Framing for Rockridge is about the honest expression of the progressive moral view based upon empathy and responsibility for oneself and others. It is about recognizing government’s role to protect and empower citizens. In other words, we want to communicate our moral view as directly as possible. We want to make sure the moral view is not lost in the fog of complex policy proposals.
Most health care reports advocate a policy, describe it, and argue for it. We take a different approach. In this paper, we describe the logic of the overall debate over the U.S. health care system –the assumptions, the arguments, who makes them, and why. We do come out of this process with recommendations, but not of the usual sort.
George W. Bush doesn’t want you to think of a sick child. Not Graeme Frost. Not Gemma Frost. Not Bethany Wilkerson. Not any of the real children affected. He wants you straining your eyes on the fine print of policies, puzzling over the nuances of coverage — whether you can afford premiums for basic, catastrophic, comprehensive or limited health insurance.
The initial web ad in the Rockridge Institute’s campaign for health care security is intended to make a simple, emotional point: today’s profit-first, private, insurance-based health care system forces Americans to choose to exclude millions of Americans from adequate health care.
For those in U.S. House or Senate inclined to sustain a presidential veto of a bill that will provide basic health care to more than 3 million additional American children, ask yourselves this question: Are you willing to explain your decision to a schoolroom of fragile young children who cannot afford treatment for whooping cough or measles, leukemia or juvenile diabetes? Are you willing to explain this to them, human to human?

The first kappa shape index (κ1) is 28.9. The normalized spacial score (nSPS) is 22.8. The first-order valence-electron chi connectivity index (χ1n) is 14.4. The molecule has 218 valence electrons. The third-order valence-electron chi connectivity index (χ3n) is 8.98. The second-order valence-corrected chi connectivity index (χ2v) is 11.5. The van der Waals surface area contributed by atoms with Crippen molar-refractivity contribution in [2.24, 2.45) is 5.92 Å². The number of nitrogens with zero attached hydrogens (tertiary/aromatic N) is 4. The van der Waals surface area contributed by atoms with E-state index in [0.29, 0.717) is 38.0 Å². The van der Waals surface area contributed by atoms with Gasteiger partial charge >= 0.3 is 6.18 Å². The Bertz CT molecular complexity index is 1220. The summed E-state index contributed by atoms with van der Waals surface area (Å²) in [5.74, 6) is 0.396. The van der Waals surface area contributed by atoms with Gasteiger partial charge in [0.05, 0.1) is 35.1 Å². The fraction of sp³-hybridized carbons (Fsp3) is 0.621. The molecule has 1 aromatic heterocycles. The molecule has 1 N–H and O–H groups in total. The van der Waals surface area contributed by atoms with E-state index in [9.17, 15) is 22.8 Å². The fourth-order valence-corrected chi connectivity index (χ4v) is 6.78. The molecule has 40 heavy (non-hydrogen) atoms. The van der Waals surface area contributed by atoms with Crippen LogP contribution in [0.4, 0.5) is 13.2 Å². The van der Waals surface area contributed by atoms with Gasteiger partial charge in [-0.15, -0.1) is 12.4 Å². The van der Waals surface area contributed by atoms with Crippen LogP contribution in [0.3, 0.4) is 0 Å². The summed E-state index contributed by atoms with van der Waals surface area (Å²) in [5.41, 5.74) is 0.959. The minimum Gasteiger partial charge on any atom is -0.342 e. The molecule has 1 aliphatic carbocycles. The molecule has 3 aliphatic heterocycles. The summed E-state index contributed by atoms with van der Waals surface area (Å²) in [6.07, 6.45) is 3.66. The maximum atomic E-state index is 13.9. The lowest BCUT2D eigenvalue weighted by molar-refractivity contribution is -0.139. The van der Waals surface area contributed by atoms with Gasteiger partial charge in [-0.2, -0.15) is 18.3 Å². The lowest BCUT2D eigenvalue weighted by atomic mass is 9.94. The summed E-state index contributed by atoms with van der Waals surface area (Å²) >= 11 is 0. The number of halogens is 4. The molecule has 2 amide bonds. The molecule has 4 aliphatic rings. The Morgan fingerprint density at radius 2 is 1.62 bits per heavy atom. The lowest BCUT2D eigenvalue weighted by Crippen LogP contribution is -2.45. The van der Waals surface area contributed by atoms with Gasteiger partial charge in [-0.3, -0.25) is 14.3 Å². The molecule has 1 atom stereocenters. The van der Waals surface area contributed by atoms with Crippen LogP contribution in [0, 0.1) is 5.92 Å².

When is a twelve-year-old boy with brain damage a threat? When he exemplifies the good a government program can do when it provides health security to middle-class Americans.
The House on Thursday passed a modified version of the SCHIP bill, with a vote that was seven votes shy of a veto-proof majority. There were 142 members of Congress who voted against extending health care to more poor children. Behind their rhetoric, their intentions are clear: they want to protect the health insurance market and the huge profits that go with it.
A Rockridge Nation member recently asked how we can reframe mental health as being necessary for health. We explore a key cognitive bias in how health is conceptualized to pave the way toward an effective alternative.
Rockridge Nation members recently asked about the phrase “socialized medicine” and raised the deeper question of how to overcome resistance to an expanded government role in funding healthcare, prompting our response here.
You may not agree with the Lakoffian analysis, but reading these articles SHOULD make you think about the way you talk about health care.